WeWork Is Now Publicly Traded After Completing Merger With SPAC
Two years after WeWork's first attempt at an initial public offering nearly sunk the company, it is finally on the public stock market.
The brand name in coworking finalized its merger with BowX Acquisition Corp. in a transaction expected to generate $1.3B in new capital, the company announced on Wednesday. Starting Thursday, WeWork is now trading on the New York Stock Exchange with the symbol WE, with an opening price of $10.38 per share, which was BowX's closing price on Wednesday. After its first day of trading, WeWork's price had risen 13.5% to $11.79 per share after over 11 million trades.
By merging with BowX, a special-purpose acquisition company created by Bow Capital founders Vivek Ranadive and Murray Rode, WeWork avoided the increased scrutiny of the traditional IPO process. It was the upsetting financial picture disclosed in WeWork's IPO prospectus that punctured the company's image and private valuation over $40B. WeWork's merger deal with BowX valued the combined company at around $8B, The Wall Street Journal reports.
The financial picture WeWork has presented to initial public investors is still that of a money-losing enterprise, though CEO Sandeep Mathrani has projected the company to reach profitability by the end of next year. Mathrani has also presided over cost-cutting initiatives that narrowed the gap between WeWork's incoming revenue and its losses so far this year, despite a pandemic-driven drop in revenue.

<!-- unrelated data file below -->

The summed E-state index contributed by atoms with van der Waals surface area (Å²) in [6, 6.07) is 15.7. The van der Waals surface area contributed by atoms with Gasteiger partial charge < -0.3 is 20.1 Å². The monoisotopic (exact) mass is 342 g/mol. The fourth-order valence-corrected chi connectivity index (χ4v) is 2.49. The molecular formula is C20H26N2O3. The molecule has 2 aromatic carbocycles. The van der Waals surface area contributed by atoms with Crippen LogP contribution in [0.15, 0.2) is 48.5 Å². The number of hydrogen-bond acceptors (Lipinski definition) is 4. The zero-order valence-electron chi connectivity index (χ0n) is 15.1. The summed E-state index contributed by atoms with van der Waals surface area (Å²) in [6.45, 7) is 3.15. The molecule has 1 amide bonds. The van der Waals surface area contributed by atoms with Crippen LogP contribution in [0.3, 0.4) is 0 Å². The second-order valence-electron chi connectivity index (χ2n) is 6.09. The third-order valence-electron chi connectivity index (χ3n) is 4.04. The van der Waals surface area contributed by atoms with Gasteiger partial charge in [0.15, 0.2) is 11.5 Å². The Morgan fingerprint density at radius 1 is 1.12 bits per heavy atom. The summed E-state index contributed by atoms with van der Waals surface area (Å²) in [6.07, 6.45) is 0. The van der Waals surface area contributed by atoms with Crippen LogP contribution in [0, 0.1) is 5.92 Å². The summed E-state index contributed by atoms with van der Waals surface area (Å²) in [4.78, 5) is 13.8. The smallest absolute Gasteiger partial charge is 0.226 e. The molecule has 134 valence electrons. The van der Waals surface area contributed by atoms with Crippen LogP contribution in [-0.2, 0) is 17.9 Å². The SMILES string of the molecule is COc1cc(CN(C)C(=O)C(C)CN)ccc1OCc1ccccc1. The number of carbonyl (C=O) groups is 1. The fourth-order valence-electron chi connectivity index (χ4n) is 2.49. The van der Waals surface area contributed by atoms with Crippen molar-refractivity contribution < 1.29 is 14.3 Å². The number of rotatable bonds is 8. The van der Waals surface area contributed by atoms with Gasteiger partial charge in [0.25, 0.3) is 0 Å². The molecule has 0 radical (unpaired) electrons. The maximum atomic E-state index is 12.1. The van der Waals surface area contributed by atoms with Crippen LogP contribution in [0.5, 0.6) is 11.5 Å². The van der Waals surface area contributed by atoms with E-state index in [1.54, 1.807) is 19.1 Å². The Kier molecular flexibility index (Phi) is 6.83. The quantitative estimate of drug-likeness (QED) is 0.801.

Since May, WeWork has been on an upward trajectory even through the headwinds presented by the delta variant, with the company reporting September as its fifth consecutive month with growth in revenue and occupancy. The company's third quarter preliminary total revenue hit $658M, a 10% increase over the second quarter, while occupancy rose from 52% in Q2 to 60% in Q3, according to WeWork disclosures.
SoftBank Group, the financial backer that drove WeWork's private valuation so high, will retain the majority stake it acquired in the wake of the failed IPO. Pre-merger investors in the BowX SPAC, including Cushman & Wakefield, will own a combined 8%.
PJT Partners served as WeWork's financial adviser for the merger with BowX, while Skadden, Arps, Slate, Meagher & Flom LLP provided legal counsel. UBS Investment Bank provided financial advice to BowX, with Cooley LLP serving as the SPAC's legal counsel.
UPDATE, OCT. 21, 4:40 P.M. ET: This article has been updated to reflect WeWork's stock price at the close of trading on Thursday.